Another company mentioned in the lawsuit, Bacardi U.S.A., said that the case was "without merit and should be dismissed". Bacardi said it "does not target underage consumers in its advertising practices" and is "strongly opposed to underage drinking." The company also said it was a founder member of The Century Council, the industry-sponsored organisation which runs programmes aimed at reducing underage drinking and drunk driving.

The message in the rebuttals was consistent and in keeping with the general tenor of industry statements regarding alcohol advertising: that companies do not target underage drinkers and that the products are marketed responsibly. A number of them also made reference to a recent report by the Federal Trade Commission which was generally complimentary about the way alcohol companies conducted themselves in this area.

However, even though it is crucial to the companies concerned and the drinks industry as a whole that the case be defeated, this issue is not simply about winning and losing a legal battle.

In many ways, the mere fact that such a case has been brought is already a blow for the industry. It means that the self-regulation and discipline that the industry prides itself on, at best, has been brought into question.

Just as crucially, it means that the subject of drinks advertising is front-page news. Generally speaking, the drinks industry believes it can hold its head up high in terms of the ethics and conduct of its marketing activities. But in reality it would prefer it if the subject were not widely discussed. Even if what the industry says in its defence is by objective measures perfectly fair, the very fact that it has to come out and defend itself puts it under some sort of cloud of suspicion. In this area, the old adage that there is no such thing as bad publicity is quite wrong. In alcohol policy, virtually all publicity is bad publicity.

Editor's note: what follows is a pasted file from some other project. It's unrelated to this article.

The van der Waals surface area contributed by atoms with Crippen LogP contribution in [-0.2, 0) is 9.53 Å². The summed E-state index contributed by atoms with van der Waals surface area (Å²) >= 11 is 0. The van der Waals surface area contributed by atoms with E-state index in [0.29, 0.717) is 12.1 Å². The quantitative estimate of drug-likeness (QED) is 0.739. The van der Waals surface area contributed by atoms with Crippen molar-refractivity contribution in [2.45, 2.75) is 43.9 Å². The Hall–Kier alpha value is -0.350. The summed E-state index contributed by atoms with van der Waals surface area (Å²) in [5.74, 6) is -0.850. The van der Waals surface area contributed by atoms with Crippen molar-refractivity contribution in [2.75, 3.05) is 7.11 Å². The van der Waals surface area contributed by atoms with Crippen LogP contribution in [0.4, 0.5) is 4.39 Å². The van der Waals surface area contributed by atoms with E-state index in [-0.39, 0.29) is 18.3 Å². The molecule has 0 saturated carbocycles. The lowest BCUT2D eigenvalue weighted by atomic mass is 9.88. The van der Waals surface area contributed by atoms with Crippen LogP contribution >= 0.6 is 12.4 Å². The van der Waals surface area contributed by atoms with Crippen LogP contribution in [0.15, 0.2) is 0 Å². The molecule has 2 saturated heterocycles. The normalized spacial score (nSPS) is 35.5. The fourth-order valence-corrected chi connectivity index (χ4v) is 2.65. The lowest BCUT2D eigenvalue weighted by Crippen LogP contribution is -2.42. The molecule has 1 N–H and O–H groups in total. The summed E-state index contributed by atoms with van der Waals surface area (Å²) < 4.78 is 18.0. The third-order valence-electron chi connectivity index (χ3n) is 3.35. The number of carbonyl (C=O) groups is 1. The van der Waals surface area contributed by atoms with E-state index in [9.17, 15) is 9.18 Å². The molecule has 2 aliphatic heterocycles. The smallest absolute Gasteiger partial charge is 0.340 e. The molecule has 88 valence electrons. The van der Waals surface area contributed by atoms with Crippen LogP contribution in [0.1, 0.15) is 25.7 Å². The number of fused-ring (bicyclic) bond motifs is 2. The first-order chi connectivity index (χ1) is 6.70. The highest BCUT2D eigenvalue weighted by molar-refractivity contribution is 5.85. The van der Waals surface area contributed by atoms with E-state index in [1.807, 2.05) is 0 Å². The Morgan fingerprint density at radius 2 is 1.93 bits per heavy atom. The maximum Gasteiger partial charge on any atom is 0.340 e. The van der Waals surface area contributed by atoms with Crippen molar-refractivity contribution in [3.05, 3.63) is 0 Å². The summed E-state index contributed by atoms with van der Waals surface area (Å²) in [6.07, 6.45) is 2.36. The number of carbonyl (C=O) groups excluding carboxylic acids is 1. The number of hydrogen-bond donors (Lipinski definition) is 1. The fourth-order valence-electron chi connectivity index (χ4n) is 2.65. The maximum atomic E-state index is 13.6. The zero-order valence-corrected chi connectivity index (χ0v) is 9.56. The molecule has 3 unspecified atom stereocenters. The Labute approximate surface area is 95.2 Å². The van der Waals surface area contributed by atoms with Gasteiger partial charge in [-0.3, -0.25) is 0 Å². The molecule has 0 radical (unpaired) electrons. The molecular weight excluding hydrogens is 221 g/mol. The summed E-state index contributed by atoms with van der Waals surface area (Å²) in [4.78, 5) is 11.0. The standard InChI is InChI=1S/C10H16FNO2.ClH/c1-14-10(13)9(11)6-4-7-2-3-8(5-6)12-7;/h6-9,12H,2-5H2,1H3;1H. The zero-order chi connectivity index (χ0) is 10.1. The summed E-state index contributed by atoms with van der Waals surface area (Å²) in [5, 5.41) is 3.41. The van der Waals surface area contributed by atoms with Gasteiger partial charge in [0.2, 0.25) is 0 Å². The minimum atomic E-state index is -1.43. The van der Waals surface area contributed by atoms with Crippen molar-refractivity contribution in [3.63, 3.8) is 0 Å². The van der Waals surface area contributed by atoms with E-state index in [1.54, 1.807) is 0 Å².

While the sponsor of this case is a private citizen, namely a plastic surgeon called Ayman R. Hakki, the likelihood is that various lobby groups who are seeking greater control of the alcohol industry will use the case as a cause through which they can articulate their views. To a degree, it is in the nature of such circumstances that the more an industry has to defend itself from relentless publicity, the more culpable it looks.

Of course, it is arguable that even had the industry showed a little more restraint in recent years in the way it marketed such products as RTDs, this action still would have been brought. The plaintiff has stated that the case has been based on research over going back over the last 20 years. But there is often a suggestion in instances such as this that the industry might have been able to prevent this happening if it had acted more responsibly.

This is impossible to prove and now that the action is ongoing perhaps futile. But it would be salutary and arguably expedient for the industry to use this as an opportunity to look at itself closely, examining how and when its products are marketed and whether it in reality lives up to the high ethical standards which it claims it sets.